Figure 2: Overlaid spectra of polyester (blue) and polyamide (red) fibers.

FTIR spectra were collected by reflectance at 8cm-1 resolution and coadded 64 scans. The bottom spectrum (Figure 2) of a polyamide, exhibits spectral features consistent with nylon 6,6, poly(hexamethylene apidamide). The top spectrum (Figure 2) is consistent with polyethylene terephthalate (PET). Both fibers can be differentiated using FTIR spectroscopy and identified using spectral library searching methods.

natural fibers
Figure 3: SurveyIR images captured of two natural fibers, cotton (left, c) and silk (right, d). Red crosshairs indicate sampling are with both apertures set to 60μm.

Cotton and silk are well-known textiles and some of the oldest known. Cotton has been found in archeological sites dating back as early as 5000-6000 BC. Likewise, silk has history dating back to ancient Chinese civilizations, usually in the hands of the emperors or elite members of society. Both materials have very different textures. Cotton is known to be soft and fluffy, whereas silk is very smooth and lustrous. Unlike the synthetic fibers, the images in Figure 3 exhibit apparent differences, as silk (d) appears very smooth compared to cotton (c) which has small inconsistencies. The composition of the two is completely natural; however, cotton is comprised of almost completely of cellulose and silk protein.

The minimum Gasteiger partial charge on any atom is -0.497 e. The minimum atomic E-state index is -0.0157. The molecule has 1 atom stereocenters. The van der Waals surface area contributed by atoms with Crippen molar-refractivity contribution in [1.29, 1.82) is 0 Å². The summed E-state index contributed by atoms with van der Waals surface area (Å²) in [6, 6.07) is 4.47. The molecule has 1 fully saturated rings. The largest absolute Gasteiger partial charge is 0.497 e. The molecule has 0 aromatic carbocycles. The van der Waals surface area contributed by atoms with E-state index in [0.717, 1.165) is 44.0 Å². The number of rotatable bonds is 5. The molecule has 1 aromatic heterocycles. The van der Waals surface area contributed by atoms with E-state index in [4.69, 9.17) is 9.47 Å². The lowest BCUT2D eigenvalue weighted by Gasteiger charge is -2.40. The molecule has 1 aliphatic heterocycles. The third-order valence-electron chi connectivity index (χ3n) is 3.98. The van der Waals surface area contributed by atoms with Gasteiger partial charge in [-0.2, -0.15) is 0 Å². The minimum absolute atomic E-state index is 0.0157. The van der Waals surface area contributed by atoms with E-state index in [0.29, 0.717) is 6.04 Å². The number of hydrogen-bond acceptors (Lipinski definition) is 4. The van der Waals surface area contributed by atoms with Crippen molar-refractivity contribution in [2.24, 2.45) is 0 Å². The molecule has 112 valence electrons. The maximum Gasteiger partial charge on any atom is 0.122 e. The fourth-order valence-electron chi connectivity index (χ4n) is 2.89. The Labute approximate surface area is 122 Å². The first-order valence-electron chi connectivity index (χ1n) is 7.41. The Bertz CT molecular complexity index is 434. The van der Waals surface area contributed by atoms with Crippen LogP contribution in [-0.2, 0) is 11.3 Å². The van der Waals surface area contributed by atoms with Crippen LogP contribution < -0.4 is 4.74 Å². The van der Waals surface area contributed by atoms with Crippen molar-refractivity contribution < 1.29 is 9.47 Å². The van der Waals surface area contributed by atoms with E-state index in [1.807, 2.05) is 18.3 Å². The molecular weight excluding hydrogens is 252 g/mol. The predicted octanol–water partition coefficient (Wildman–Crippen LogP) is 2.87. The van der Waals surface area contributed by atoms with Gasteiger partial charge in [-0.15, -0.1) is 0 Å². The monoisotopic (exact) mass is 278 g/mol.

overlaid spectra of cotton
Figure 4: Overlaid spectra of cotton (blue) and silk (red) fibers.

The IR spectra seen in Figure 3 of silk (red) has distinct peaks associated with N-H structural units around 3300cm-1 and amide bands I and II at 1661 and 1532cm-1, respectively. Cotton (Figure 3, blue) on the other hand has an absence of amide bands I and II (peaks 1661 and 1532cm-1) and a broadened peak at 3380cm-1 due to extensive hydrogen bonding in the cellulose structure. The broaden peak at 1085cm-1 (blue) is associated with cellulose structure as a combination of C-C, C-OH, C-O-C stretches. The ability of FTIR to differentiate the two natural fibers is apparent and can be referenced against a library for identification purposes.

Conclusion

FTIR microspectroscopy with the RedWave SurveyIR instrument proves to be a useful method for identifying and interrogating microscopic fibers. Single fiber analysis can be accomplished without sample destruction and reference images captured for later presentation and sample position validation. The resulting spectra from both natural and synthetic fibers were identified utilizing library searches and further verified by key characteristic fundamental IR vibrations. The uniqueness of IR vibrational spectroscopy is proven in both synthetic and natural fibers analyzed, which provides certainty for identification purposes. To the forensic examiner, certainty is imperative for evidence that is to be used in the court. The ability of the SurveyIR instrument to switch between different sampling methods (ATR, Transmittance, and Reflectance) presents an effective, easy to use toolset for forensic examinations.

 

 

References:

  1. Deedrick, Douglass W. “Hairs, Fibers, Crime, and Evidence Part 2: Fiber Evidence.” Forensic Sci. Comm., 2, 3 (2000).
  2. ASTM E2224 – 10, “Standard Guide for Forensic Analysis of Fibers by Infrared Spectroscopy,” ASTM International, 100 Barr Harbor Drive, PO Box C700, West Conshohocken, PA.
  3. “A Forensic Fiber Examiner Training Program,”, Scientific Working Group for Materials Analysis (SWGMAT), https://archives.fbi.gov/